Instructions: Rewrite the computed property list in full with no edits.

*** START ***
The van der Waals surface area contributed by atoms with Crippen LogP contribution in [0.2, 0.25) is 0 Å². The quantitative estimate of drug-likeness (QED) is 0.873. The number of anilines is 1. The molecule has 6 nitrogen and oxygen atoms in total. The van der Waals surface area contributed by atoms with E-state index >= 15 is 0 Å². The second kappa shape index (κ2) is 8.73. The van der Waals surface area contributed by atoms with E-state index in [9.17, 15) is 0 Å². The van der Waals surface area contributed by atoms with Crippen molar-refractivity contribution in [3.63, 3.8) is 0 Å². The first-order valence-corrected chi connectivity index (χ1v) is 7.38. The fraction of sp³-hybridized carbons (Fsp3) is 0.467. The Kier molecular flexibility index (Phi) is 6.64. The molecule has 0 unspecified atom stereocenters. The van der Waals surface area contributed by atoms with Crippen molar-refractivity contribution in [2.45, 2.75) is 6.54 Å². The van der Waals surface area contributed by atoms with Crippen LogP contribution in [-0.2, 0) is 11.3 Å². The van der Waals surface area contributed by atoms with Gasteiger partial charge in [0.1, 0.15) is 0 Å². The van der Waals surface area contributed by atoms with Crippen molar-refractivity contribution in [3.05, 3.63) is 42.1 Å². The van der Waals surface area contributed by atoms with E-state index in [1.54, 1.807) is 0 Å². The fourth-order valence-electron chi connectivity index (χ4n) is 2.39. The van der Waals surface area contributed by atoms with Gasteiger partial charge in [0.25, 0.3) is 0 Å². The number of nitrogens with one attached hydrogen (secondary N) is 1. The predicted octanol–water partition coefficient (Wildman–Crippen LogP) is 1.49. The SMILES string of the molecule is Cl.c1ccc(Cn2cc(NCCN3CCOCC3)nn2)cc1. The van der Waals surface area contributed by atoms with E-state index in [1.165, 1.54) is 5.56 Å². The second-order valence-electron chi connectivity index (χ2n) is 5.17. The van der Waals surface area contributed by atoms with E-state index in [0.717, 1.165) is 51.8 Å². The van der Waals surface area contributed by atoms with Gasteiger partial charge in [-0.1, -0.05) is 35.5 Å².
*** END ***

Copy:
The van der Waals surface area contributed by atoms with Crippen LogP contribution in [0.2, 0.25) is 0 Å². The quantitative estimate of drug-likeness (QED) is 0.873. The number of anilines is 1. The molecule has 6 nitrogen and oxygen atoms in total. The van der Waals surface area contributed by atoms with E-state index >= 15 is 0 Å². The second kappa shape index (κ2) is 8.73. The van der Waals surface area contributed by atoms with E-state index in [9.17, 15) is 0 Å². The van der Waals surface area contributed by atoms with Crippen molar-refractivity contribution in [3.63, 3.8) is 0 Å². The first-order valence-corrected chi connectivity index (χ1v) is 7.38. The fraction of sp³-hybridized carbons (Fsp3) is 0.467. The Kier molecular flexibility index (Phi) is 6.64. The molecule has 0 unspecified atom stereocenters. The van der Waals surface area contributed by atoms with Crippen molar-refractivity contribution in [2.45, 2.75) is 6.54 Å². The van der Waals surface area contributed by atoms with Crippen LogP contribution in [-0.2, 0) is 11.3 Å². The van der Waals surface area contributed by atoms with Gasteiger partial charge in [0.1, 0.15) is 0 Å². The van der Waals surface area contributed by atoms with Crippen molar-refractivity contribution in [3.05, 3.63) is 42.1 Å². The van der Waals surface area contributed by atoms with E-state index in [1.54, 1.807) is 0 Å². The fourth-order valence-electron chi connectivity index (χ4n) is 2.39. The van der Waals surface area contributed by atoms with Gasteiger partial charge in [0.25, 0.3) is 0 Å². The number of nitrogens with one attached hydrogen (secondary N) is 1. The predicted octanol–water partition coefficient (Wildman–Crippen LogP) is 1.49. The SMILES string of the molecule is Cl.c1ccc(Cn2cc(NCCN3CCOCC3)nn2)cc1. The van der Waals surface area contributed by atoms with E-state index in [1.165, 1.54) is 5.56 Å². The second-order valence-electron chi connectivity index (χ2n) is 5.17. The van der Waals surface area contributed by atoms with E-state index in [0.717, 1.165) is 51.8 Å². The van der Waals surface area contributed by atoms with Gasteiger partial charge in [-0.1, -0.05) is 35.5 Å².